85-year-old Louise Stein Sorensen lived many years or her life hiding in an attic, but she considers herself to be one of the lucky ones. She is a Holocaust survivor from the Netherlands.
She is sharing her experience of survival and loss during the Holocaust at the Vancouver Holocaust Education Centre Monday night to commemorate International Holocaust Remembrance Day. In 2005, the United Nations marked January 27 to remember the victims.
She was 10 years old when Germany invaded the Netherlands on May 10, 1940.
“They confiscated my father’s business, home and we were forced to go into hiding. We were hiding at a number of addresses for 2 years. Living in attics and holes in the ground. No books and no writing” says Sorensen.
While in hiding, there were many times when she was separated from her sister and parents, but once the Netherlands was liberated she was reunited with her family. Other members of her family were killed in concentration camps.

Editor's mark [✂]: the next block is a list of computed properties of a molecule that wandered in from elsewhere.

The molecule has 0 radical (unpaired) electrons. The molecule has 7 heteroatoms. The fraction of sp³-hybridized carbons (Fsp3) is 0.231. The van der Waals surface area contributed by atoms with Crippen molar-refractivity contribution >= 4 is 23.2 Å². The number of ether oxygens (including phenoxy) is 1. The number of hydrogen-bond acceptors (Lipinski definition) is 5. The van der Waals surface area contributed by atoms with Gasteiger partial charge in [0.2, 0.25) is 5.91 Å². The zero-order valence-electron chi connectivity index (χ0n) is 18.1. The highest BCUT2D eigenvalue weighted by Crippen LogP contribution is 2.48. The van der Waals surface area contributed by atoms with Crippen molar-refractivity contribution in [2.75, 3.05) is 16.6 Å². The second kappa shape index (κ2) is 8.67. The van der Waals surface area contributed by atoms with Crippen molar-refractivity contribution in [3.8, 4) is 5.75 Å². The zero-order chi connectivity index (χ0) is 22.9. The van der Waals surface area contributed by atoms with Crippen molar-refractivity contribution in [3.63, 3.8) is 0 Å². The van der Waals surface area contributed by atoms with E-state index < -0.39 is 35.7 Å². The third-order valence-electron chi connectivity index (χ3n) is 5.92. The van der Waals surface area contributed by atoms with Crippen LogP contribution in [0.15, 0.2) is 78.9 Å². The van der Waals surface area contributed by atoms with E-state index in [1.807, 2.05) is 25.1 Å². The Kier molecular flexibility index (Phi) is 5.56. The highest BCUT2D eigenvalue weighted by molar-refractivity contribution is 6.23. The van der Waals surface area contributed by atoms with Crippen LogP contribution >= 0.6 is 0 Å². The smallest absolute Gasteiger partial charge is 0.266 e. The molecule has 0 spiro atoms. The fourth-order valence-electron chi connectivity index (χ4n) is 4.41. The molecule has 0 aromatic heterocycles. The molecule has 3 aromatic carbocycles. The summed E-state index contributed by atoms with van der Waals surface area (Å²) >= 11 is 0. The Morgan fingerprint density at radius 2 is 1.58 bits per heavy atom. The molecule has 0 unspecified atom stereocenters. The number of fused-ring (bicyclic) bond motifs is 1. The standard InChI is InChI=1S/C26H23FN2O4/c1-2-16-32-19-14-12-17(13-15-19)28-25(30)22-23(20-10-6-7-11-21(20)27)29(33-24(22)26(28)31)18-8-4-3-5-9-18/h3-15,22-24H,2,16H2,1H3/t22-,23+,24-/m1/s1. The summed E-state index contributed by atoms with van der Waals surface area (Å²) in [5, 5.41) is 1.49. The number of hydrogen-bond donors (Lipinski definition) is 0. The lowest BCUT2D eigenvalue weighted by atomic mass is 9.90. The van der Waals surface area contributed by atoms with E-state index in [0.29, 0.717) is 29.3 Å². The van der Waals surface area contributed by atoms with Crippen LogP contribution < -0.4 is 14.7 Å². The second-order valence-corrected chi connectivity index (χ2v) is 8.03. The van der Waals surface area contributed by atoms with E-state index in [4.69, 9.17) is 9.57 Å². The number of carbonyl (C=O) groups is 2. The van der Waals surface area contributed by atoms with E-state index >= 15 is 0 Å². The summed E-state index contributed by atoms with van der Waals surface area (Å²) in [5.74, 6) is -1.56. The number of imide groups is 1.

“The holocaust hit Holland very badly. Much worse than the rest of Europe, only 20% of Dutch Jewish people survived. 105 thousand Dutch Jews were murdered. 20 thousand people went into hiding and 15 thousand survived.”
Sorensen says there were many close encounters when she was in hiding.
“We were warned when there was going to be a search. We crawled into a underground hole to hide from the search.”
It was 1945 when she heard the sound of cannon balls and celebration. That’s when she knew Canadian troops had liberated the Netherlands.
“We walked through a forest where we knew the troops were established. That’s where we saw our first Canadians.”
She said the Canadian troops gave her white bread buns that “tasted like cake.”
Minister Kenney issued a statement on the International Holocaust Remembrance Day.
“On international Holocaust Remembrance Day, Canadians join with people around the world in memorializing the millions of European Jews and other civilians who were tortured and murdered by the Nazi regime seven decades ago.”
In 1959 Sorensen and her husband moved to British Columbia where she started a new journey in her life, one free from hiding and persecution.